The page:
Tall Stories, Them With Tails

Review in Issue 17-4 | Winter 2005

Two merry men bounce around the auditorium – tripping over handbags and seats as they go – pretending to be members of the audience, until the lights dim and one little voice pipes up. ‘Mommy, they’re doing it! They’re the ones doing it!’ Andrew Popton and Felix Hayes are naturals in sparking the interest of their bright-eyed audience. Children and adults alike thrive off this initial engagement and are clearly left hungering for more. They are not disappointed. All four of these tail-inspired tales gain their life-blood from the input of their vivacious audiences. From the story of the greedy lion who, after devouring most of the tailed population of his nearby territory is tricked by a death-defying rabbit into diving into his own reflection (soundscapes and character intentions stemming from audience suggestions), Papton and Hayes energetically gurn, grimace, grin and squirm their way through the piece to an end story that is created entirely from the audience and its suggestions.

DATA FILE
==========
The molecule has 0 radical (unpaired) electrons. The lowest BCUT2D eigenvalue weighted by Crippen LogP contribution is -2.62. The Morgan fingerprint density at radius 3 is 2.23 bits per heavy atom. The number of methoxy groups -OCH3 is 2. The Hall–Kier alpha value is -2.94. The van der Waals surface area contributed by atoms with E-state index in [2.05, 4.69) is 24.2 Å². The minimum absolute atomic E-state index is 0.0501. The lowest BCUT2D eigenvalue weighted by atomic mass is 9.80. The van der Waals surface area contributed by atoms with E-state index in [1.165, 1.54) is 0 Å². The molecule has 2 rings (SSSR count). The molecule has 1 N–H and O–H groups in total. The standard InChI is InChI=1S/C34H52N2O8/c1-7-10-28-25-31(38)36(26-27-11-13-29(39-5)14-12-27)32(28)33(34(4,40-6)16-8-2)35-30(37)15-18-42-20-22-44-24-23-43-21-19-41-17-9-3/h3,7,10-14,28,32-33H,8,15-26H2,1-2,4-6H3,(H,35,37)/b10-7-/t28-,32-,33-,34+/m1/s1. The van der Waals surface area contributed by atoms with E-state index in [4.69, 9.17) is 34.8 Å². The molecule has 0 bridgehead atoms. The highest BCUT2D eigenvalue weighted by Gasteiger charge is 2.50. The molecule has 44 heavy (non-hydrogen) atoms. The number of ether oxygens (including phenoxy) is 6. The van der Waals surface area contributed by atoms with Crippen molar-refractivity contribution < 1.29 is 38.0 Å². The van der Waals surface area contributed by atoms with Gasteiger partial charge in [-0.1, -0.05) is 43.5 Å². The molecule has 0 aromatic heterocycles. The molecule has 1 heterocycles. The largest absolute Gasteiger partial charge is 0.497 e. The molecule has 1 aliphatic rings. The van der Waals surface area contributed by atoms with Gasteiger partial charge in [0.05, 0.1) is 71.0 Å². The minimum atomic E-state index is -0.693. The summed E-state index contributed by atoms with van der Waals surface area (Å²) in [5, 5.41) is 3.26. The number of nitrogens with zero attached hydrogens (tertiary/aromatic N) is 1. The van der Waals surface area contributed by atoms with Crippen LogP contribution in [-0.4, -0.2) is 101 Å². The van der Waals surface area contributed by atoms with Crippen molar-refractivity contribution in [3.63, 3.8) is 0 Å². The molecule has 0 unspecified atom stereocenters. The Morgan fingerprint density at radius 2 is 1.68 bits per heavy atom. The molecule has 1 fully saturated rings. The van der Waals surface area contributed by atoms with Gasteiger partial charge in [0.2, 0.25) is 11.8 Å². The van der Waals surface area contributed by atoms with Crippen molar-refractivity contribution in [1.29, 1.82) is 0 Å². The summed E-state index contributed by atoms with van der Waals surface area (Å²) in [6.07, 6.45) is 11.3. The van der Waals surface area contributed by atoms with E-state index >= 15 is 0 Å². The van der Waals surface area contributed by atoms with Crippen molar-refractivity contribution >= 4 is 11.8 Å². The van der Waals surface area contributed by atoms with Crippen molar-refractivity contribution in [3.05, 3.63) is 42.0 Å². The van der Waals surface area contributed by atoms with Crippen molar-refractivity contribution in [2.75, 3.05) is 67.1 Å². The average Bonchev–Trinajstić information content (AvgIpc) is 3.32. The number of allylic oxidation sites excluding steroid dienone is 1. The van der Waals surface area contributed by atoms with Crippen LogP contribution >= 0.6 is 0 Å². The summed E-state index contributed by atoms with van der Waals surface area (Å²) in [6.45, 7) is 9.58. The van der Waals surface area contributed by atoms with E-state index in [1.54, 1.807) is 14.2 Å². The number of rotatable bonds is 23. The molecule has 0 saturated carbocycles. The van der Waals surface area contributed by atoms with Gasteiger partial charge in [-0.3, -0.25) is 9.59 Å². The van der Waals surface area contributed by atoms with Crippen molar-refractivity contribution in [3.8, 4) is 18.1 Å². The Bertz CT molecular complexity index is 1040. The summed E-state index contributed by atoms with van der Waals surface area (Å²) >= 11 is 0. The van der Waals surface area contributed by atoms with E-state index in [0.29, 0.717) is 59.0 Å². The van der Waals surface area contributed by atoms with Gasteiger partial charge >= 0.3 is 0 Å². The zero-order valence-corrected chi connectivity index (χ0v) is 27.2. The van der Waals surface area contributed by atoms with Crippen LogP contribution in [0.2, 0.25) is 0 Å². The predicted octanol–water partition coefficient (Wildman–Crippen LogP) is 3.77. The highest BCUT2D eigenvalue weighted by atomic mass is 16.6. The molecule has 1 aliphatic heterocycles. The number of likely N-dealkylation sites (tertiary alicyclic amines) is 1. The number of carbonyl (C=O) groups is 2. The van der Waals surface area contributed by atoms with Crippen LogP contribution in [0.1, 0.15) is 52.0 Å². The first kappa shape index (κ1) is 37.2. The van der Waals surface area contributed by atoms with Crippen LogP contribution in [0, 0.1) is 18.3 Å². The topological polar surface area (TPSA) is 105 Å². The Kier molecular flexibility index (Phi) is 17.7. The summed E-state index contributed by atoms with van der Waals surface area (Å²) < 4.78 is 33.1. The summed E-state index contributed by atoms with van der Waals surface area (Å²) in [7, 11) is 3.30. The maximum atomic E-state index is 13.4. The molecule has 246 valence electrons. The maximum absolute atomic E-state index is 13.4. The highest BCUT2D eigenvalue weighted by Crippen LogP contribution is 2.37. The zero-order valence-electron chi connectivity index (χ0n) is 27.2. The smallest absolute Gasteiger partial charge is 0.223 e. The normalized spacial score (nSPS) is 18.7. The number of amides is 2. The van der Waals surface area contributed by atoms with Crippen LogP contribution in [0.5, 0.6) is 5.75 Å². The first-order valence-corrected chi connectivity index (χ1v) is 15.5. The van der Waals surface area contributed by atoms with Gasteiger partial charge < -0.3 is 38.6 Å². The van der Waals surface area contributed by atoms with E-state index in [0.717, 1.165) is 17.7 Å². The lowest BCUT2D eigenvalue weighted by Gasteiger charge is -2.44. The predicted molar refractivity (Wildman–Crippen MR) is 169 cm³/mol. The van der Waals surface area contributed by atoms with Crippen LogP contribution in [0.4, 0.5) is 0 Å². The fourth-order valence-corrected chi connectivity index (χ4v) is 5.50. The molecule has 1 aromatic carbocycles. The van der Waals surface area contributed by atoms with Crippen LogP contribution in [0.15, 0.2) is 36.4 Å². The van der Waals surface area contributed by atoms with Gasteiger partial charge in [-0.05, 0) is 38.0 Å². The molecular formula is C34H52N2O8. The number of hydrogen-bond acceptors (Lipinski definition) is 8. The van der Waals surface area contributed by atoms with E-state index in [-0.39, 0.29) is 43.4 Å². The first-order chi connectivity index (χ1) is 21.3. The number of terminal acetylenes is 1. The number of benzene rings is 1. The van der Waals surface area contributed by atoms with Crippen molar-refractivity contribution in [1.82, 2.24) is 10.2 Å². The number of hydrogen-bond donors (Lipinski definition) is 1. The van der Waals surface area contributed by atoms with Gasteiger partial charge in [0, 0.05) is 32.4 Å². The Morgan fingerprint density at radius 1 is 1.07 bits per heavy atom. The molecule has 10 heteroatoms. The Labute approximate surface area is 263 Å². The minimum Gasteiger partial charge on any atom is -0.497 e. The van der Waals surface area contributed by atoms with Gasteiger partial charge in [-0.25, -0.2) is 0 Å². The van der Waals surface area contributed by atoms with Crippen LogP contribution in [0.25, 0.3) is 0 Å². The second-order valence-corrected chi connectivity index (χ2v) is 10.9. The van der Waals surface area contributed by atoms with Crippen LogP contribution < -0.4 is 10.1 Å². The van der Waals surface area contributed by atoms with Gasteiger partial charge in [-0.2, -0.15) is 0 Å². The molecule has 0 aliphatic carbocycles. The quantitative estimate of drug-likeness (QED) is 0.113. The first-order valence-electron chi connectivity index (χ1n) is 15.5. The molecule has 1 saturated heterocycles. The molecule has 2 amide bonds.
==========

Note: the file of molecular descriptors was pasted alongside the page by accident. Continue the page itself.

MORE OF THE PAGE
Live theatre has rarely been so live or so lively. Though the characters that Papton and Hayes inhabit are wonderfully presented – it is the performers themselves that spread such glee and remind us what storytelling in theatre is all about.

Presenting Artists
Presenting Festival
Presenting Venue
Date Seen
  1. Aug 2005

This article in the magazine

Issue 17-4
p. 27